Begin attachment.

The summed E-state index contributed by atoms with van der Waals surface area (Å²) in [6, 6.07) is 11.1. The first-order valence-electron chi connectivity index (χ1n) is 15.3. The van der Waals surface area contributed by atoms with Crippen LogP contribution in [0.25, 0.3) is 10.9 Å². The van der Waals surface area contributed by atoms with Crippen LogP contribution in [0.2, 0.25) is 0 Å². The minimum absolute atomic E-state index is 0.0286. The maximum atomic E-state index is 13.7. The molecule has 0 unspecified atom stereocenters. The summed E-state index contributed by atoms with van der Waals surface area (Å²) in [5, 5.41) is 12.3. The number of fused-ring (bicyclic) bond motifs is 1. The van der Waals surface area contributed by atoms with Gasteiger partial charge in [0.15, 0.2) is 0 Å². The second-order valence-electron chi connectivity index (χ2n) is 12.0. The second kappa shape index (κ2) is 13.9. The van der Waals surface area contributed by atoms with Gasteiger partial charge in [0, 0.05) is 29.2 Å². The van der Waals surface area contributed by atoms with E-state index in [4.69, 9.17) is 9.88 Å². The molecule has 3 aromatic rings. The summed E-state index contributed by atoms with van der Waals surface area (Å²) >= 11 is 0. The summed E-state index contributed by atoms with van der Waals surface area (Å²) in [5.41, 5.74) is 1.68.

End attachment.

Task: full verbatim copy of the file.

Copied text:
The summed E-state index contributed by atoms with van der Waals surface area (Å²) in [6, 6.07) is 11.1. The first-order valence-electron chi connectivity index (χ1n) is 15.3. The van der Waals surface area contributed by atoms with Crippen LogP contribution in [0.25, 0.3) is 10.9 Å². The van der Waals surface area contributed by atoms with Crippen LogP contribution in [0.2, 0.25) is 0 Å². The minimum absolute atomic E-state index is 0.0286. The maximum atomic E-state index is 13.7. The molecule has 0 unspecified atom stereocenters. The summed E-state index contributed by atoms with van der Waals surface area (Å²) in [5, 5.41) is 12.3. The number of fused-ring (bicyclic) bond motifs is 1. The van der Waals surface area contributed by atoms with Gasteiger partial charge in [0.15, 0.2) is 0 Å². The second-order valence-electron chi connectivity index (χ2n) is 12.0. The second kappa shape index (κ2) is 13.9. The van der Waals surface area contributed by atoms with Gasteiger partial charge in [0, 0.05) is 29.2 Å². The van der Waals surface area contributed by atoms with E-state index in [4.69, 9.17) is 9.88 Å². The molecule has 3 aromatic rings. The summed E-state index contributed by atoms with van der Waals surface area (Å²) >= 11 is 0. The summed E-state index contributed by atoms with van der Waals surface area (Å²) in [5.41, 5.74) is 1.68.